First Mass on NZ soil commemorated

11 Bishop Lowe plinth

by WIGA AUTET

More than 300 tangata whenua (locals) and manuhiri (guests) gathered at Totara Point in Hokianga on Sunday, January 12, to participate in a Mass commemorating the great and unique taonga (treasure) that a French-born Catholic bishop, Jean-Baptiste Pompallier, had brought with him to Hokianga and to Aotearoa 182 years ago — the gift of the sacraments and of the life-nourishing Eucharist, in particular.

Hamilton Bishop Stephen Lowe celebrated the anniversary Mass, with seven priests concelebrating (some from a close-by Panguru, some from far away Wellington).

In his homily, Bishop Lowe had borrowed the familiar and strongly significant image of the Hokianga living waters — with the tide coming in and going out from the harbour — as a symbol of “breaking waters” bringing forth a new life.

He spoke of baptism, not as a “one-moment event”, but as the living waters of an awa (river) that flows in us, constantly redefining who we really are; of growing “into” one’s name — “becoming who we are called to be”; of our
lives as a continuous “coming to birth in many ways and moments”.

Bishop Lowe said: “Just as the harbour needs to die/empty itself so that, with the new tide coming in, a new life is brought forth — so it is with our lives. The more we die to ourselves; the more Christ might fill us anew and make us who we are called to be as his people.”

Referring to the taonga of the Eucharist in every Catholic miha (Mass), Bishop Lowe had these words for everyone: “It is equally — if not more — important that each one of us is like a midwife — bringing to birth that life of Christ in ourselves, to bring it forth to our world. Our world needs to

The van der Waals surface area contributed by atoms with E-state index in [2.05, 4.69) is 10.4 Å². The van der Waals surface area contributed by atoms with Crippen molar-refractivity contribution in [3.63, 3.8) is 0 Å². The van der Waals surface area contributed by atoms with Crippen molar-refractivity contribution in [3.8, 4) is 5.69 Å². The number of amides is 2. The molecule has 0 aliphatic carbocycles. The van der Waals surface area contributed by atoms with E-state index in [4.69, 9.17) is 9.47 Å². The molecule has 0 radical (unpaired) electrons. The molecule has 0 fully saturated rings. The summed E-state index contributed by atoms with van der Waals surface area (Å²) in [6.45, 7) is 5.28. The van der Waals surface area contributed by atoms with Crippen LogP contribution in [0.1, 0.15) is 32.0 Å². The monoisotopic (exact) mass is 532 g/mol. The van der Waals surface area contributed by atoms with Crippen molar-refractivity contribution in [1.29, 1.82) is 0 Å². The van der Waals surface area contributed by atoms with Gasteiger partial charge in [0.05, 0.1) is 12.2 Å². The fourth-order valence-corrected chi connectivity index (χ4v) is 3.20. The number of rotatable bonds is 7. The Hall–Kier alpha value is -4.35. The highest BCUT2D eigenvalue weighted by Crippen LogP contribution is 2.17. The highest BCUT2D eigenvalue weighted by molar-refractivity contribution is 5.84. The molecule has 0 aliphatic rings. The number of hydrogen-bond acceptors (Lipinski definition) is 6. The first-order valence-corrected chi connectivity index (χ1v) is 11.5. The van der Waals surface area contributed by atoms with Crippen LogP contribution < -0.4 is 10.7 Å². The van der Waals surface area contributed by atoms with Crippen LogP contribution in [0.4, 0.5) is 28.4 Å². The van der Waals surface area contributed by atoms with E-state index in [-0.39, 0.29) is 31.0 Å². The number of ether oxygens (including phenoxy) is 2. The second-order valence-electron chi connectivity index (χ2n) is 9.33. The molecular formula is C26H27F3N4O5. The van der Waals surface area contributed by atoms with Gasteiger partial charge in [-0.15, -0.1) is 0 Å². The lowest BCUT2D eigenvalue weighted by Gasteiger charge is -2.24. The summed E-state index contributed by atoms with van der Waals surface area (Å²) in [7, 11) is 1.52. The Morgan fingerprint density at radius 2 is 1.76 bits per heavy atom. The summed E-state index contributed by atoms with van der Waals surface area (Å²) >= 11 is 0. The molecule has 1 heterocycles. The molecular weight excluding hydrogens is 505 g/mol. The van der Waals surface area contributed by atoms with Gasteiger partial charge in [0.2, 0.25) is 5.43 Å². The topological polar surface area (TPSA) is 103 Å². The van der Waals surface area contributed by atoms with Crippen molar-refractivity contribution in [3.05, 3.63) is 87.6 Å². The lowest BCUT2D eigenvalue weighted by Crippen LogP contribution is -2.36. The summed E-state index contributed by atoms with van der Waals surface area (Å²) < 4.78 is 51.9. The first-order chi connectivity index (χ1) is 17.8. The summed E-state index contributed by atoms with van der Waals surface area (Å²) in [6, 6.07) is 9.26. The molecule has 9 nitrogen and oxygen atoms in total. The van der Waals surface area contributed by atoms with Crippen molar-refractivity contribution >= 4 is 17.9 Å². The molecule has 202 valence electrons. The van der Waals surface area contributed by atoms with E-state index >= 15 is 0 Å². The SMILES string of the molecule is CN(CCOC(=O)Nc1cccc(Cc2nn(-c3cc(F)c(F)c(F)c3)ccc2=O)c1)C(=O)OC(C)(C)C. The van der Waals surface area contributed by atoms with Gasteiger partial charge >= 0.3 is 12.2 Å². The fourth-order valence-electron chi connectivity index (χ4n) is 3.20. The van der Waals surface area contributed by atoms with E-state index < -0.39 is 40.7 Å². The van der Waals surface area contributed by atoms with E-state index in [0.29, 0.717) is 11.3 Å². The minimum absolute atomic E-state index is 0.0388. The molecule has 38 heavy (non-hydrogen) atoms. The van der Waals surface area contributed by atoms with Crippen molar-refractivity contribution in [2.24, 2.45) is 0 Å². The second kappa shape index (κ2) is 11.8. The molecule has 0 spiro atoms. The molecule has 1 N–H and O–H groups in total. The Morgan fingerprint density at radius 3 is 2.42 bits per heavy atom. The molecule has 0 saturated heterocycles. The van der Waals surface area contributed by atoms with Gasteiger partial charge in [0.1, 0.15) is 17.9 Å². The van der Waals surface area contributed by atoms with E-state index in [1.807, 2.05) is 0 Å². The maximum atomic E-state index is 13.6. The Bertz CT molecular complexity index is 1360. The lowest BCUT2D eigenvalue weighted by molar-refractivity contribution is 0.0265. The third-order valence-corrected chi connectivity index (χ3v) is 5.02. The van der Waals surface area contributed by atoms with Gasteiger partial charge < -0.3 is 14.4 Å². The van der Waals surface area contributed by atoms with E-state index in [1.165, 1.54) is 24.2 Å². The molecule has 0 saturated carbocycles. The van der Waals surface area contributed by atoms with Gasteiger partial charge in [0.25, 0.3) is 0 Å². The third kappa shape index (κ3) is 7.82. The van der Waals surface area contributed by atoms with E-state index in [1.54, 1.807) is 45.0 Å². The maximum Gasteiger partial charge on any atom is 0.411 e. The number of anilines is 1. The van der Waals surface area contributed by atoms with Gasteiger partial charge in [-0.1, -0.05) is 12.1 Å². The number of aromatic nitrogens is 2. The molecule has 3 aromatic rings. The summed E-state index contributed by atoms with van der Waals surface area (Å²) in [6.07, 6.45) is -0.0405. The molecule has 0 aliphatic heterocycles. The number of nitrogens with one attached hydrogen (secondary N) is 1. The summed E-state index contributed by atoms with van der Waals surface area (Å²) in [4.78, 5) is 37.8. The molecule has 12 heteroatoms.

hear the Word of Jesus Christ.

And that is only going to happen if the waters of our baptism are broken and we become more fully disciples of Jesus Christ and his witnesses in the world.”

The tradition to gather, remember and worship on that exact spot, where Bishop Pompallier had celebrated the first Mass in 1838, has been observed
annually, and the attendance has been growing steadily over the years, both in terms of the individuals participating and the regions being represented.

Bishop Stephen Lowe with others at the celebrations. Trying on the mitre is Ethan Iosefo Amoa.(Photo: Jacek Drecki)

This was stressed by Sr Magdalen Sheahan, DOLC, — one of the kaitiaki (guardians) of the place, when she said to Bishop Lowe: “Just because Bishop Pat now has an assistant, it doesn’t mean you don’t come back here again. This is a national event!” The sister was referring to Bishop-elect Michael Gielen.

Indeed, Hokianga has been known as the “cradle of the Hahi Katorika” (Catholic faith) with the local Māori seen as first katorika and devoted kaitiaki, however, Bishop Pompallier had brought this precious and life giving taonga for the whole of Aotearoa/ New Zealand.

After the Mass, people walked up the hill to the centennial plinth, where everyone was invited to remember in prayer those who had missioned to this land, those who made a significant impact on individuals’ personal journey of faith, and finally — to pray for those present, that they might become “people of abundance and life who take Jesus to the world”.

Bishop Lowe then sprinkled the plinth with the holy water and imparted a solemn blessing on all present.

Traditional Māori hospitality and fellowship followed, where old bonds were rekindled, and new friendships formed under the bright blue sky and on the banks of — “filled with a new tide and life” — the Hokianga Harbour.

— Wiga Autet is faith formation coordinator, Te Tai Tokerau.

NZ Catholic contributor

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